Take a look at your CAS latencys of both chips......2.5 gives you 133 on
the Kingston and 166 on the Nanya..that called a mismatch.Since you have 2
different speeds of Ram it will default to the lowest...CAS 2 and again
you have a mismatch.
Suggest you replace the Kingston with another stick of the same
Nanya....and if your doing that you might as well upgrade to more
memory........say 2x512??

I was aware of the fact that it would be better if memory modules were
identical, at the moment when I purchased the extra module (Kingston, used,
20 e). My fault, I admit that. But, basically there should not be any
problem with these two memory modules put together in a computer. I said
basically.

CAS latency is 2.5 as you see in the info listing in my original posting. I
launched just cpu-z and it says: CAS latency is currently 2.5. RAS to CAS
Delay is 3, RAS Precharge is 3, Cycle Time (Tras) is 6. When compared these
values with the memory modules' specs no mismatch should be present. With
these values both memory modules should work at 133 MHz (266 MHz as a
DDR-value). But they do not. The multiplier is 1/1, not 4/3 as it should be.
They work now at 100 MHz (200 Mhz DDR speed).

Any idea about the fact that if I reboot the computer I get the speed 266
MHz? I have tried it several times and that change is a fact. The multiplier
changes to 4/3.

Asko
 
P

Paul

Asko said:
Not exactly an answer to my question. Yes, we all should have more this
and that. I go pretty well with this 512 MB total RAM. Here we don't
have an habit to buy just for the heck of it nor leave food on plate.
Your kilometriage may vary, though.

Next.

Asko

So your theory is, that the first time the memory
clock was 100MHz, and the second time the memory
clock was 133MHz ?

What I would do, is get a copy of memtest86+ from
memtest.org. Power on the computer and boot the computer
with the memtest86+ test floppy. There are some
memory bandwidth indicators on the upper left hand
corner of the screen.

Record the bandwidth number (the slowest of the three
is the main memory bandwidth).

Now, press escape to quit memtest86+. Leave the test
floppy in the floppy drive, and memtest86+ will boot
again. Since your theory is that the memory is different,
memtest86+ should report a faster memory bandwidth on
the second test.

If the test results are exactly the same, on the second
test, then you know that CPUZ is wrong.

I did some experiments with a different board, a motherboard
that uses an 845 chipset (Asus P4B motherboard). I got a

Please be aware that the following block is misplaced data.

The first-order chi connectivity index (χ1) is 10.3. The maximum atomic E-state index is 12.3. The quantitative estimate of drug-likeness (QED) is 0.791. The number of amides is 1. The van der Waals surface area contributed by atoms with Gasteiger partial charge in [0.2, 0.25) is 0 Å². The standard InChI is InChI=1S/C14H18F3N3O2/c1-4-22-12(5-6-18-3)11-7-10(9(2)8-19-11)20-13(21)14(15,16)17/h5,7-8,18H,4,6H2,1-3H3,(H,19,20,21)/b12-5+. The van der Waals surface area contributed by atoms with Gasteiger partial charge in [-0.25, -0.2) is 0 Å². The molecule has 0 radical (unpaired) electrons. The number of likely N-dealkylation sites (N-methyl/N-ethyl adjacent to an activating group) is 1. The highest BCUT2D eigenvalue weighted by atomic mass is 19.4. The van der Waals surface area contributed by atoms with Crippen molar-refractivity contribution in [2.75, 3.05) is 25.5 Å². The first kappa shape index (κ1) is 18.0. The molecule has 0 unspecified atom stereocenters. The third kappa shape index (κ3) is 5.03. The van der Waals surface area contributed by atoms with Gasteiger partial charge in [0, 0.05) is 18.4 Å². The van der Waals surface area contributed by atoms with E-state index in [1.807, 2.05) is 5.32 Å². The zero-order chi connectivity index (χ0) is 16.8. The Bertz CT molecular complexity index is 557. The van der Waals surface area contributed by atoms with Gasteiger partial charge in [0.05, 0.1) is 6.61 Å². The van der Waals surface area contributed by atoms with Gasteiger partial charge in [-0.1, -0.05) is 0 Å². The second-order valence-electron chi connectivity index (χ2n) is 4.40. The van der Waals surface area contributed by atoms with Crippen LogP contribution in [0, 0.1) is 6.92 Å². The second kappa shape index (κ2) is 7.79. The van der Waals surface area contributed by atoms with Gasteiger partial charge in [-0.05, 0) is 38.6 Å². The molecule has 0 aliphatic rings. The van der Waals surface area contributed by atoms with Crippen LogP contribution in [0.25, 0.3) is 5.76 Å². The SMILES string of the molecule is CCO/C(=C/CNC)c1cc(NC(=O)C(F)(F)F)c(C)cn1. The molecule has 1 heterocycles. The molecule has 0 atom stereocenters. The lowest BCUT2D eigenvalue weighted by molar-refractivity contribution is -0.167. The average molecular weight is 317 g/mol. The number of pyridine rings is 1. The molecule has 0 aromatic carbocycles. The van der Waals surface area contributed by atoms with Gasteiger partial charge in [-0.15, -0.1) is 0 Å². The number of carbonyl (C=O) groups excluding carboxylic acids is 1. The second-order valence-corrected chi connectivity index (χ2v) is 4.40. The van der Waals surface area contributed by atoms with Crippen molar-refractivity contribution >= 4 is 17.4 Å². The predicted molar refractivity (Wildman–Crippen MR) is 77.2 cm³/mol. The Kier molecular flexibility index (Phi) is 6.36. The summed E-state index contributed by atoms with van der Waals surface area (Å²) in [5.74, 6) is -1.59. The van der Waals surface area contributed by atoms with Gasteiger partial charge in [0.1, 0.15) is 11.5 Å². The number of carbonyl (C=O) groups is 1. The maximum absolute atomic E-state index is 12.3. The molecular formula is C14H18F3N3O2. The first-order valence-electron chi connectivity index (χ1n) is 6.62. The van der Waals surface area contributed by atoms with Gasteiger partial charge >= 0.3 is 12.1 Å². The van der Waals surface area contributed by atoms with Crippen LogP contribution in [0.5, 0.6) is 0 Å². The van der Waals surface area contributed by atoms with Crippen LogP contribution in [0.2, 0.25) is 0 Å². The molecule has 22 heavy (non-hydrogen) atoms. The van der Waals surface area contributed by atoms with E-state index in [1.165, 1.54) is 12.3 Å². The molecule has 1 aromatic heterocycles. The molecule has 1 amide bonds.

copy of WPCREDIT and dumped the memory controller map.
There is a bit in the 845, that controls whether the memory
ratio is 1:1 or 3:4. The Asus BIOS was doing the right thing,
but CPUZ got the wrong memory speed, when I did my tests.
So it could be that CPUZ still has a bug in it, when it comes
to the 845 Northbridge and reported memory speed. But your
memtest86+ test results should help you figure out whether
the speed is different or not.

So measure the memory bandwidth, as a way to confirm or
deny your theory.

Paul
 
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A

Asko

Paul said:
So your theory is, that the first time the memory
clock was 100MHz, and the second time the memory
clock was 133MHz ?

Exactly. Those values can be read from the output of the beforementioned
analysing programs.
What I would do, is get a copy of memtest86+ from
memtest.org. Power on the computer and boot the computer
with the memtest86+ test floppy. There are some
memory bandwidth indicators on the upper left hand
corner of the screen.

Record the bandwidth number (the slowest of the three
is the main memory bandwidth).

Now, press escape to quit memtest86+. Leave the test
floppy in the floppy drive, and memtest86+ will boot
again. Since your theory is that the memory is different,
memtest86+ should report a faster memory bandwidth on
the second test.

If the test results are exactly the same, on the second
test, then you know that CPUZ is wrong.

I did some experiments with a different board, a motherboard
that uses an 845 chipset (Asus P4B motherboard). I got a
copy of WPCREDIT and dumped the memory controller map.
There is a bit in the 845, that controls whether the memory
ratio is 1:1 or 3:4. The Asus BIOS was doing the right thing,
but CPUZ got the wrong memory speed, when I did my tests.
So it could be that CPUZ still has a bug in it, when it comes
to the 845 Northbridge and reported memory speed. But your
memtest86+ test results should help you figure out whether
the speed is different or not.